Brushing Up on Dental Care in North Dakota
The Center for Rural Health makes recommendations based on a study of ways to improve North Dakotans’ oral health.
By Nikki Massmann on
A trip to the dentist is a childhood rite of passage. Children go in for a routine cleaning and hopefully become members of the “No Cavity Club.” For adults, it’s a common experience that we like to commiserate about. No one really enjoys it, yet we all know it’s necessary. But for many populations, especially those in rural areas, routine visits to the dentist can be few and far between.
In order to assess oral health in North Dakota, the state’s Legislative Health Services Interim Committee was charged with conducting a study. The Pew Charitable Trusts approached and subsequently funded the Center for Rural Health (CRH) to conduct a neutral study and to provide recommendations based on the findings. Pew is an organization working to improve oral health access across the United States. They chose to fund North Dakota’s study because the state had been discussing access and workforce around oral health for some time. The Trust works to move the discussion along and assist a state in making recommendations, whatever they may be, to the legislature.
“Everyone involved worked to ensure recommendations to the Legislature come from within the state and those that have firsthand knowledge of the needs,” said Shawnda Schroeder, PhD, research specialist at the CRH. “We chose our research methods and stakeholders based on what we know about North Dakota.”
Beginning in May of 2014, Schroeder began assembling two groups of individuals to provide input and to help assess oral health data for North Dakota. The Stakeholder Working Group was made up of people that worked with populations with oral health needs, such as teachers, nonprofit health centers, long-term care organizations, and emergency room personnel. This group met frequently throughout the summer of 2014 to identify oral health needs in North Dakota and to hear state and national presenters address possible models to improve the oral health status of North Dakotans.
Are people getting the care they need when they need it?
“Oral health status means the level at which North Dakotans are getting the oral health they need,” said Schroeder. “Are people getting the care they need when they need it? The assessment process was developed around answering that question.”
In addition to the Stakeholder Working Group, a separate Input Group also worked on the assessment. The Input Group comprised organizations that have experience engaging in oral health work, such as provider organizations. This group was asked to share their knowledge regarding oral health access, workforce, and models, as well as review and provide recommendations for the full assessment report.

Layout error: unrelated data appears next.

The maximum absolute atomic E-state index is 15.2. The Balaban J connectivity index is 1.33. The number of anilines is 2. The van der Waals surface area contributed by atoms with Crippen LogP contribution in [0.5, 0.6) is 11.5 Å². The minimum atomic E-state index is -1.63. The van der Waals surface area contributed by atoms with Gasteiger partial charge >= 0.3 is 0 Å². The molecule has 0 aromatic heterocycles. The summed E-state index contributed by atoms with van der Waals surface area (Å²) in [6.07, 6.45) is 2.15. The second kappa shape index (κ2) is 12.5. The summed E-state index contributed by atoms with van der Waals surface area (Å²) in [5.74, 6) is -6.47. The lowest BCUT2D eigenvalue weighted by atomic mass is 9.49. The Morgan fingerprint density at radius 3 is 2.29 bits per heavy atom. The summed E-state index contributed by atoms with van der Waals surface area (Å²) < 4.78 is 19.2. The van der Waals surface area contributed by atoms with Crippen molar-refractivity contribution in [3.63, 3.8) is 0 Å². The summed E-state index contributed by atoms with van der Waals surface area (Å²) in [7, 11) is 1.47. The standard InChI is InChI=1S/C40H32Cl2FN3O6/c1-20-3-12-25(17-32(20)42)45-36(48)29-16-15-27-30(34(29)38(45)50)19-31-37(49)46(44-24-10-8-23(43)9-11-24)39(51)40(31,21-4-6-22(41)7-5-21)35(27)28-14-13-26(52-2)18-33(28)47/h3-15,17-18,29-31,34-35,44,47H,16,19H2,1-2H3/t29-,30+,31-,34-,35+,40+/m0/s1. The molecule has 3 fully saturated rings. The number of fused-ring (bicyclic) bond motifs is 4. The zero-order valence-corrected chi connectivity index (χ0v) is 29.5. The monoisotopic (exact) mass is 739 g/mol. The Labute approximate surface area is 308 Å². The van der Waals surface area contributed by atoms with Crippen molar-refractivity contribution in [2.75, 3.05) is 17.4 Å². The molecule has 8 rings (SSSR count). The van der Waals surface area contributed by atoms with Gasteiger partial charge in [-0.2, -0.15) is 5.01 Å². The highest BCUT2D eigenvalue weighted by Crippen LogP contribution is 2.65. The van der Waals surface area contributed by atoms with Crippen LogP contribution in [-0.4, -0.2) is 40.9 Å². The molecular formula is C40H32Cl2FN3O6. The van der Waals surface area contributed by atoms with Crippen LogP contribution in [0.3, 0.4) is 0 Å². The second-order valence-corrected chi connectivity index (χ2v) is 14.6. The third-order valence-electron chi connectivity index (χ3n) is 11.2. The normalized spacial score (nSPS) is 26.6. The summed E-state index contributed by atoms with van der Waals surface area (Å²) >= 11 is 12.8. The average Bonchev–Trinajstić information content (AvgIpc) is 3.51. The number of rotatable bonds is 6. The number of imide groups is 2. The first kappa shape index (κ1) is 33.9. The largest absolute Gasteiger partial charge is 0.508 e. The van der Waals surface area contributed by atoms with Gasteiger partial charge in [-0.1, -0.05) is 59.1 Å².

These two groups worked together to assess the existing oral health workforce and service capacity, evaluate the unmet need for oral healthcare, perform analyses on oral health workforce data, and develop a report of outcomes, findings, and recommendations. Among those findings were the following:
- American Indian third-graders reported higher rates of tooth decay, untreated decay, rampant decay, and need for treatment than their white and other minority peers.
- More third-graders presented with history of decay, untreated, treated, and rampant decay among schools where 50 percent or more of students qualified for free or reduced lunch.
- Medicaid reimbursement rates increased in 2011, 2012, and 2013; yet the percentage of Medicaid enrolled children who had had a dental visit in the last year declined over that same period.
- In 2014, 12 counties had no dentist, nine had one, nine counties had two dentists, and five counties had not reported.
- In 2013, 67 percent of all the licensed North Dakota dentists worked in the four largest counties: Burleigh, Cass, Grand Forks, and Ward
The top needs that were identified in the state were related to prevention, care for the under- or uninsured and Medicaid populations, and workforce and access issues for special populations. Oral health disparities were prevalent among children, American Indians, those with low-incomes, those with disabilities, homeless, aging, rural residents, and those covered by Medicaid.
“Oral health is an important part of primary care,” said Schroeder. “It has taken awhile to come to the forefront, and has long been seen as such a separate piece of healthcare. But it really is a part of overall health. If patients aren’t getting in to see a dentist for preventive care, these patients may end up in the emergency department with oral health problems. Left untreated, they can lead to other health issues, and infection can spread to other parts of the body. Improved access to dental care could lead to better outcomes in the oral health status of these populations.”
As a result of the assessment process, work will continue to improve access to oral healthcare in North Dakota. Partnerships have been created among entities in the state that are working on oral health. They now have a platform with which to work together and be aware of each other’s successes. The goal of everyone involved in oral health is to get it to be viewed as just as important as any other part of healthcare.
Oral health is an important part of primary care....It really is a part of overall health.
“We now have a single location and a full list of all the organizations in the state working to improve oral health status in this assessment report,” said Schroeder. “Work will continue to develop solutions to these health disparities and improve access across all populations in North Dakota. The common goal of everyone involved is that all those needing oral healthcare will receive it when they need it. A trip to the dentist for routine care should be a common experience that’s accessible to everyone.”
This article originally appeared in the Spring 2015 issue of North Dakota Medicine.